Published on Friday, August 3, 2018
Media Contact: Ruth Cummins
When athletes get hurt, there’s a fairly short list of common injuries that come into play.
Chief among them: ankle sprains, muscle strains, concussions, shin splints and knee injuries such as anterior cruciate ligament tears and meniscal tears.
“The end of July going into August is when football cranks up, and there will be a lot of football-related injuries over the next three to four months,” said Dr. Jim Hurt, assistant professor of orthopaedic surgery at the University of Mississippi Medical Center. “Soccer follows that, and then basketball. The majority of injuries in the younger population in those sports will be knee injuries.”
Although some student-athletes with traumatic injuries or broken bones are seen at UMMC’s Emergency Department, the most common thing Department of Orthopaedics and Emergency Medicine physicians treat is knee injuries, said Hurt, whose specialty is sports medicine.“It’s pretty epidemic among young people, and a lot of it (is) related to lower extremity weakness and muscular imbalance.”
Research shows about 70 percent of ACL tears occur in females, and most of them are non-contact injuries. An athlete who is running might stop suddenly or cut directions.
“But the knee continues to go, and the ACL can tear,” Hurt said.
Such tears can be traumatic and painful, he said.
“A student will feel a pop in their knee, and the knee basically dislocates. Most people know something is wrong right away, and it tends to swell significantly.”
If an ACL tear is suspected, he said, a parent should ice the knee and bring his or her child to an orthopaedic or primary care doctor immediately during the workday or to an emergency department after hours.
“If you’re not sure about it, getting attention sooner than later is better,” he said.
Ankle sprains and muscle pulls also are common, Hurt said.
“We see a lot of kids whose ankle rolled or was stepped on,” he said. “Typically, if you can’t walk on it within a day or so, there’s a high risk that you broke something and need to seek medical attention.”
He suggests parents and students follow a “RICE” procedure: rest, ice, compression and elevation.
“If that doesn’t make it better in the next couple of days, you need to get it checked out and get X-rays to make sure there’s not a fracture.”
Many young athletes have muscular imbalance and lower extremity weakness. There are numerous exercise programs and ACL prevention programs that work to decrease their chance of injuries, Hurt said.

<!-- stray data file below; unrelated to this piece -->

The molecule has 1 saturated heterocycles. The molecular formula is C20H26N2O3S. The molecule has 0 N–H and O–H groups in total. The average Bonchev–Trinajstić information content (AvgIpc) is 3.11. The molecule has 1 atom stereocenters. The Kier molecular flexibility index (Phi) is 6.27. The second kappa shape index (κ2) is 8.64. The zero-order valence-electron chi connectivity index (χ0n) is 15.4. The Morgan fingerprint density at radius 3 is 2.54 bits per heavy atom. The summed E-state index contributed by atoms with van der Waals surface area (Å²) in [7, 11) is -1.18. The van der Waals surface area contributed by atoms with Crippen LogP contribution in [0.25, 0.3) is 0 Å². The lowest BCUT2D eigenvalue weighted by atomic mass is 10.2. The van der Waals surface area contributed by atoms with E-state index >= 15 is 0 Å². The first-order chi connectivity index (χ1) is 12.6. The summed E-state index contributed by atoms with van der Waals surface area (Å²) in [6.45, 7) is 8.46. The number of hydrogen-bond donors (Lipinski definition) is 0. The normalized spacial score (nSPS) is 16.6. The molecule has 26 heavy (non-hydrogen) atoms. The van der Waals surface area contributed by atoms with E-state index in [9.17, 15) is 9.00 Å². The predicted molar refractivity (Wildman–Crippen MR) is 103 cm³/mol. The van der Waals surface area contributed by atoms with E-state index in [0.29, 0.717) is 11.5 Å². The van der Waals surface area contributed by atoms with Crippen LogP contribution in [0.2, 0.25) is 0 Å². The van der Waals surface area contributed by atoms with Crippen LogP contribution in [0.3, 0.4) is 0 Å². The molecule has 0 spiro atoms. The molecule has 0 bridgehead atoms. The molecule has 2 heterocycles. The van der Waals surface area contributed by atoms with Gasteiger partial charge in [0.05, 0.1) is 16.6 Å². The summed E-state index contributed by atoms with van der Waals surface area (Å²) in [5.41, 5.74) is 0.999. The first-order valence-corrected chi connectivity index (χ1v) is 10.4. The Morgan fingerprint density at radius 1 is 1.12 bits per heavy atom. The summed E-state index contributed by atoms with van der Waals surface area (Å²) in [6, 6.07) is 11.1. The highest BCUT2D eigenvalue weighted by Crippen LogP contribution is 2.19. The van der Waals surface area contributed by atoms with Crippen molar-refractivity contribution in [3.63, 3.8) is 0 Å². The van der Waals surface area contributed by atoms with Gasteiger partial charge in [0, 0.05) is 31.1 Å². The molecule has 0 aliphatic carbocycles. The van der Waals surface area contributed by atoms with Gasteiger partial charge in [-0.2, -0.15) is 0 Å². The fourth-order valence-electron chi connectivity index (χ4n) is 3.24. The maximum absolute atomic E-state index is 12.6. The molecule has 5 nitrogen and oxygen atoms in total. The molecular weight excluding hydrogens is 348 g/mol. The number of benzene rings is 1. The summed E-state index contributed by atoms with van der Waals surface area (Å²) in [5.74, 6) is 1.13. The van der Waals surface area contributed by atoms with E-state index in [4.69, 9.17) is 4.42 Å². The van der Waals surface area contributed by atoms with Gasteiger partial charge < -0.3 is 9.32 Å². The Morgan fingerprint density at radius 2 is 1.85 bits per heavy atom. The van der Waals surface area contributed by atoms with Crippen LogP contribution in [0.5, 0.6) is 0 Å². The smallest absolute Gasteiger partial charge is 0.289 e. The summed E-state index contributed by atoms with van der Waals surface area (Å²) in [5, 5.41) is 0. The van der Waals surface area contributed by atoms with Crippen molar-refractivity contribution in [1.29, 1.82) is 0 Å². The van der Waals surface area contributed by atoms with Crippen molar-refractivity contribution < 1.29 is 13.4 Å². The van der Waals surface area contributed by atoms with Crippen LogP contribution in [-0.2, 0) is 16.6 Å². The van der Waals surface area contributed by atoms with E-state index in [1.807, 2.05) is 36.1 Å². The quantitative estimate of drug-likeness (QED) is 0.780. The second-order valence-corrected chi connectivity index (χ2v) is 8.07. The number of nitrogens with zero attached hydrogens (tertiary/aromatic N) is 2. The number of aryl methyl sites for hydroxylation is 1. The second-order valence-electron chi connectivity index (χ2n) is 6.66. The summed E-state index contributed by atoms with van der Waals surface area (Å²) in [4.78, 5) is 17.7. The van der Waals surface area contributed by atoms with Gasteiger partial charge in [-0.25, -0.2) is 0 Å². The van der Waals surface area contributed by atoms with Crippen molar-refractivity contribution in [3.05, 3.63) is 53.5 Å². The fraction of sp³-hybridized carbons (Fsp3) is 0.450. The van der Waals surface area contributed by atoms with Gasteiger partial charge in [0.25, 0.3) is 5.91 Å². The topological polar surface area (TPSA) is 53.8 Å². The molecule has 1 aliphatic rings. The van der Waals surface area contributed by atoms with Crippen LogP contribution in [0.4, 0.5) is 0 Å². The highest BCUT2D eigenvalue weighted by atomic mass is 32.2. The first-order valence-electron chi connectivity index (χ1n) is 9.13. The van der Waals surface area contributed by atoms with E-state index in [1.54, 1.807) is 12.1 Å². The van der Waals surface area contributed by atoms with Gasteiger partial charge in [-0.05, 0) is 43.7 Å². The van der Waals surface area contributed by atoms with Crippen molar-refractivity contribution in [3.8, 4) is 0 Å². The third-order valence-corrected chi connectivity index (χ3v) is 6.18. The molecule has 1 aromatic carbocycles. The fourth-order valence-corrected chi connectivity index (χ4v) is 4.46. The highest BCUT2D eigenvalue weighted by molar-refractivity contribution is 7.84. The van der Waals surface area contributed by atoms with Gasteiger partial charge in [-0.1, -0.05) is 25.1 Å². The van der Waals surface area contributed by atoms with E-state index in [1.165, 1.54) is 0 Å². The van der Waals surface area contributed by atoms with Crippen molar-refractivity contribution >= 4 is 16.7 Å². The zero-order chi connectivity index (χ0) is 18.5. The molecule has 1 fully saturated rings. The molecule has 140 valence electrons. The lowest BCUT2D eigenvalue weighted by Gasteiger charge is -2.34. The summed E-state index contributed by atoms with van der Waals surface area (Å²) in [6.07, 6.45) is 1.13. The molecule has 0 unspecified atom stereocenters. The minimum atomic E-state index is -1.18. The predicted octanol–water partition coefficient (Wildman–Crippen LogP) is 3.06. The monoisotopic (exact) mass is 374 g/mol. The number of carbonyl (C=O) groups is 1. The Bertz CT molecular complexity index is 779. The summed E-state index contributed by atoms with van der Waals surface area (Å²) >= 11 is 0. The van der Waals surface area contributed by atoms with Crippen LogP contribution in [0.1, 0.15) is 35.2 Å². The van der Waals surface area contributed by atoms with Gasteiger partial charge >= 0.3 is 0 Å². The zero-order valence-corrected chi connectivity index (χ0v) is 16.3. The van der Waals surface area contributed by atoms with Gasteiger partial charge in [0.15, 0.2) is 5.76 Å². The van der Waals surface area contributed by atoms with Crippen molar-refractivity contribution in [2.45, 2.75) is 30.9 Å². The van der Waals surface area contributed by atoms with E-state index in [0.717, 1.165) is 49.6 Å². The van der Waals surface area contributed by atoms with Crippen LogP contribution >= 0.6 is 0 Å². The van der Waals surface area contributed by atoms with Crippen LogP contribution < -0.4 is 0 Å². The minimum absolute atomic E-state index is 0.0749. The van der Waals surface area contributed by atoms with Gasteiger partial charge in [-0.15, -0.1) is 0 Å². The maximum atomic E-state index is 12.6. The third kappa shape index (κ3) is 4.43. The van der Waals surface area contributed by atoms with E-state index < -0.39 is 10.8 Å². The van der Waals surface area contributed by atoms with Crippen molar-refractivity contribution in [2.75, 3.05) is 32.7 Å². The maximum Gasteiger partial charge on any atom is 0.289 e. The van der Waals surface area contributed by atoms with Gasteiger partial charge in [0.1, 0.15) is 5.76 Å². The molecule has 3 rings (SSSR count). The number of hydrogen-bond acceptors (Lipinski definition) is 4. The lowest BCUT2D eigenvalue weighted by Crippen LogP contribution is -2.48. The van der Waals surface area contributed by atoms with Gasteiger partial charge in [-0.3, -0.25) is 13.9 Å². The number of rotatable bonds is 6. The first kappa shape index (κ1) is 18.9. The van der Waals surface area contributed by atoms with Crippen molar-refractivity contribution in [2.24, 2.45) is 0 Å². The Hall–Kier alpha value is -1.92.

“They can increase your mind’s ability to know where your knees and lower extremities are in space, and they can decrease your muscle imbalance.”
If a child takes a hard hit to the head and reports blurry vision or ringing in his or her ears, it could be a concussion.
“Act on the extreme end of caution,” Hurt said. “They will be pulled out of play. Often, the trainer at the game is the first one to evaluate them. If there’s any question, they should be held out, and we call it a concussion.”
UMMC runs a postgame high school sports clinic from 9-11:30 p.m. every Friday night during football season in the orthopaedic suite at University Physicians Pavilion. It’s a resource for metro-area parents who want their children examined right away for game injuries that are not traumatic, Hurt said.
The clinic is staffed by UMMC sports medicine experts who give free initial examinations to any athletes needing attention. X-rays and physical therapy services are available.
The goal is for athletes whose injuries aren’t extreme to be treated at the clinic instead of an emergency room, where wait times can vary.
“We can wrap their knees and ankles, get them crutches and get X-rays to confirm injuries,” Hurt said. “We can set up an MRI to be done the next day, or that Monday. It expedites their care.”
Mississippi is lucky to be a state where football is king, Hurt said. Almost every school has a physician, a skilled athletic trainer or both on the sidelines. UMMC staffs between five and 10 metro-area football games each Friday of the season.
“For a lot of kids, this is the most exciting time of their life,” Hurt said. “Athletics is very important to them. They might not play college ball, but they will tell their grandchildren about playing football when they were in high school.
“Anything you can do to expedite their care and get them back on the field is good for them.”
The American Academy of Pediatrics offers several tips for parents that can help keep their student-athletes injury-free:
• Give the student breaks that will allow his or her body to recover. Plan to have at least one day off per week and at least one month off per year from training for a particular sport.
• During a game or sporting event, take breaks, especially to avoid heat illnesses. Wear light clothing and drink plenty of fluids before, during and after exercise or play. And when it’s very hot and humid, decrease or stop practices or outdoor competitions.
• Make sure student-athletes are wearing the right gear and that it fits. This includes protective equipment such as pads, helmets, mouthpieces, face guards, protective cups and protective eyewear. Protective gear doesn’t ensure children won’t be injured, especially when they are involved in more dangerous or risky activities.
• Emphasize strengthening muscles by performing conditioning exercises during practice.
• Increase flexibility by stretching after a game or practice and as part of a daily fitness routine.
• Teach children proper techniques and reinforce them during the playing season.
• Play safe. There are strict prohibitions against a number of moves, such as head-first sliding in baseball or softball, spearing in football and checking in hockey. Insist such rules are enforced.
• No matter what, do not play through pain. It can greatly exacerbate an injury.
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